Marginal View: Caste and Creed- Part 1


Prof. Olasky An Indian classic that attained its final form over 1,000 years ago, the Mahabharata, further spelled out the work of the lowest-caste Shudra: “to become the servant of the other three orders…. By such service of the other three a Shudra may obtain great happiness. He should wait upon the three other classes according to their order of seniority, writes Marvin Olasky, professor at the University of Texas and Chief Editor of the World Magazine.  

The great civil-rights conflict throughout the coming decade and perhaps the entire 21st century is the battle in India of 240 million Dalits (“untouchables”) to break out of 2,000 years of subservience. India’s caste system is not just a social problem for the world’s second largest nation but a theological problem for the world’s third largest religion, since Hindu belief underlies the system and keeps most of those at the bottom from pushing for change.

The racial problems of Hinduism became real to me one Saturday evening this past summer in the thatched-hut village of Manapakkam in southeastern India.  At a small cinderblock building with a stucco finish and a sign proclaiming Praise Evangelical Church, I saw and heard 300 children from the “untouchable” caste sitting in rows on the concrete floor and squealing in delight—for it was time for a Bible club jamboree. The children sat in rows on the cement floor facing a little stage on which they took turns reciting Bible memory verses, offering welcome dances and skits about the Good Samaritanand other Bible stories, and singing as loudly as they could into a novelty item, a microphone. They ate generous portions of rice with bits of meat placed on banana leaves in front off them. They also wanted to be touched. They crowded around American visitors who patted them on their heads. They wanted to shake hands, again and again.  Part of it was fascination with odd-looking folks from the other side of the world.

But part of their interest, I learned, lay in being treated as fellow human beings, not sub-human inferiors. The next night came more of the same at Peniel Prayer House in another village, Mettukuppam. There many houses have illicit stills used to brew the alcohol that brings in some money and drowns many sorrows. Few men live beyond fifty. Two hundred children sat patiently on the cement floor of a25X50-foot structure and then laughed uproariously as kids in skits staggered around like drunks; they’ve obviously observed a lot of that. Again, the orderliness of the kids was impressive. No one ate until all were served rice with vegetables and a bit of meat, topped by a whole hardboiled egg, a rare treat.

Using their right hands only—left hands are reserved for in delicate tasks—they worked their rice into balls and scooped it into their mouths. Their good cheer in slums far poorer than any in the United States reflected a willingness not to dwell on the bad but to enjoy the good.   The following night brought a visit to a Bible club in Kettackanappie, a village near the city of Bangalore. This three-month-old program has only a 12X12-foot rented cowshed into which 35 children crammed. Parents pushed against the door to hear their children reciting Genesis 1:1,“In the beginning God created the heavens and the earth,” a key line in any culture—but especially for Hindus who claim there was no beginning.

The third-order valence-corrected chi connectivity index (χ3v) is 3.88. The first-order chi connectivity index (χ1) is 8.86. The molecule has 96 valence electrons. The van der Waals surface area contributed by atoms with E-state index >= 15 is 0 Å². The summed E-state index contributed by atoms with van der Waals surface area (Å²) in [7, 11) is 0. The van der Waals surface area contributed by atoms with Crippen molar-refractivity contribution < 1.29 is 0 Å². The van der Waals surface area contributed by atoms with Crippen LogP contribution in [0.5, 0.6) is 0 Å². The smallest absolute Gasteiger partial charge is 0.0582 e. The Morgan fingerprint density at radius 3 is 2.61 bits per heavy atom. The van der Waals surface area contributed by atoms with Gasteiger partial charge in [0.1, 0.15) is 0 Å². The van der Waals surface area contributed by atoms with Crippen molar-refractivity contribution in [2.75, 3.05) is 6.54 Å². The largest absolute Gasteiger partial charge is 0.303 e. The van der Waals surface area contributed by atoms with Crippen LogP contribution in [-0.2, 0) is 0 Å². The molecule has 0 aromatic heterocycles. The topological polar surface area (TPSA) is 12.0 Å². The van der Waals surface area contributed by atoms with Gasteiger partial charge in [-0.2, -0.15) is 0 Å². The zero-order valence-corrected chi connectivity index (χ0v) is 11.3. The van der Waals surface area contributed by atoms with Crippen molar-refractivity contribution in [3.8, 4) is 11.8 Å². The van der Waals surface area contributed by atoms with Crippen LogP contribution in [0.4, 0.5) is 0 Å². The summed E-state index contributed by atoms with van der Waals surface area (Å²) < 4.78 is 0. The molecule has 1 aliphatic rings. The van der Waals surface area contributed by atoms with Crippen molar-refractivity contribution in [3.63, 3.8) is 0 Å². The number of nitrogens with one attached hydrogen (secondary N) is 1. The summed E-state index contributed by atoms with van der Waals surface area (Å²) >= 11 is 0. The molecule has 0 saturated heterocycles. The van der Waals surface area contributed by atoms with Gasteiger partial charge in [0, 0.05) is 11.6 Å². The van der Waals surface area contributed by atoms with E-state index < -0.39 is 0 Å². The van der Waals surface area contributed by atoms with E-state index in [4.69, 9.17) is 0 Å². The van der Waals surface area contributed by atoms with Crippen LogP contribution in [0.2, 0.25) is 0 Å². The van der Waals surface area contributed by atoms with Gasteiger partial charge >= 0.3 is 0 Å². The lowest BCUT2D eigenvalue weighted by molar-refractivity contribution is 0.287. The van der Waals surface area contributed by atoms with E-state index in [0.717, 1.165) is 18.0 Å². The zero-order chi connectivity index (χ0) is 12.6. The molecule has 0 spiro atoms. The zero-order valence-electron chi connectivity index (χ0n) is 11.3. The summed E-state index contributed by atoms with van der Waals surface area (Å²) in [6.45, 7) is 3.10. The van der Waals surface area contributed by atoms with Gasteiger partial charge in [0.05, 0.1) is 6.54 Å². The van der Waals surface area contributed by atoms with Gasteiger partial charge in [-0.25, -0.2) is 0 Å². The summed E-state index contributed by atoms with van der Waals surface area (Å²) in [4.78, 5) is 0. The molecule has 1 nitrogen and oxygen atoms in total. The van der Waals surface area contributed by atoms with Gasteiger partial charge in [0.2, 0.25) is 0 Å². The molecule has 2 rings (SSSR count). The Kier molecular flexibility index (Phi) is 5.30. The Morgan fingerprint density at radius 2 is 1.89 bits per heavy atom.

Theological roots of the caste system 

How had the caste system arisen within Hinduism, and why did it remain long after comparable instances of racism—like slavery in the U.S. and other countries—were no more? We could look at aspects of contemporary Indian culture, but Dalits themselves often speak of the importance of theology.  Udit Raj at a congressional human-rights hearing offered a radical but apparently accurate appraisal: “the untouchables have been convinced to live this dehumanized life because they are said to be condemned to it by the desire of the gods. Accordingly, it is considered good if they suffer because their present suffering will liberate them in the next life.” In recent years some upper-caste Hindus have refused to defend untouchability and have argued that helping the poor improves the karma of the helper without reducing that of the person being helped—but that novel interpretation is up against many centuries of caste predestination.

The caste system probably originated with the subjugation by lighter-skinned Aryan invaders from the north and west of India’s Shudra should never amass wealth, lest by his wealth he makes the numbers of the three superior classes obedient to him. By this he would incurs in…native, darker-skinned Dravidians. Aryans produced the Law of Manu, said to be over 2,000 years old but certainly over 1